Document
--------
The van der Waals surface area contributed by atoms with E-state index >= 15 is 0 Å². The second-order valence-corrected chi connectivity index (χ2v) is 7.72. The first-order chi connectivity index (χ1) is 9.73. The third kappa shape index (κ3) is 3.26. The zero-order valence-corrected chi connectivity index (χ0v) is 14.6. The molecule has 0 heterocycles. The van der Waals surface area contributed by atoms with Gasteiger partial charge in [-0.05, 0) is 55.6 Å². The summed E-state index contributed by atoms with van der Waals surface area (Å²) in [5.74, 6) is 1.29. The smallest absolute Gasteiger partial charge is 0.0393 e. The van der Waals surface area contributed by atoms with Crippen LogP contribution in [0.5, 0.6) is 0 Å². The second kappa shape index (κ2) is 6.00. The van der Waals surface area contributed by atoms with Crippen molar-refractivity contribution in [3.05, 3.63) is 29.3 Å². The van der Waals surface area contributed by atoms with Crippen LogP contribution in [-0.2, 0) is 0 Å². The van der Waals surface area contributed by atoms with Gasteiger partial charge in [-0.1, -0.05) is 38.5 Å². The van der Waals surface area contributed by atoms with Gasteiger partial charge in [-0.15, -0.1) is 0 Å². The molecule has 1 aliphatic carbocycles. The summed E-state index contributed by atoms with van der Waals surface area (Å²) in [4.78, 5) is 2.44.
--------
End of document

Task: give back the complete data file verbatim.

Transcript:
The van der Waals surface area contributed by atoms with E-state index >= 15 is 0 Å². The second-order valence-corrected chi connectivity index (χ2v) is 7.72. The first-order chi connectivity index (χ1) is 9.73. The third kappa shape index (κ3) is 3.26. The zero-order valence-corrected chi connectivity index (χ0v) is 14.6. The molecule has 0 heterocycles. The van der Waals surface area contributed by atoms with Gasteiger partial charge in [-0.05, 0) is 55.6 Å². The summed E-state index contributed by atoms with van der Waals surface area (Å²) in [5.74, 6) is 1.29. The smallest absolute Gasteiger partial charge is 0.0393 e. The van der Waals surface area contributed by atoms with Crippen LogP contribution in [0.5, 0.6) is 0 Å². The second kappa shape index (κ2) is 6.00. The van der Waals surface area contributed by atoms with Crippen molar-refractivity contribution in [3.05, 3.63) is 29.3 Å². The van der Waals surface area contributed by atoms with Crippen LogP contribution in [-0.2, 0) is 0 Å². The van der Waals surface area contributed by atoms with Gasteiger partial charge in [-0.1, -0.05) is 38.5 Å². The van der Waals surface area contributed by atoms with Gasteiger partial charge in [-0.15, -0.1) is 0 Å². The molecule has 1 aliphatic carbocycles. The summed E-state index contributed by atoms with van der Waals surface area (Å²) in [4.78, 5) is 2.44.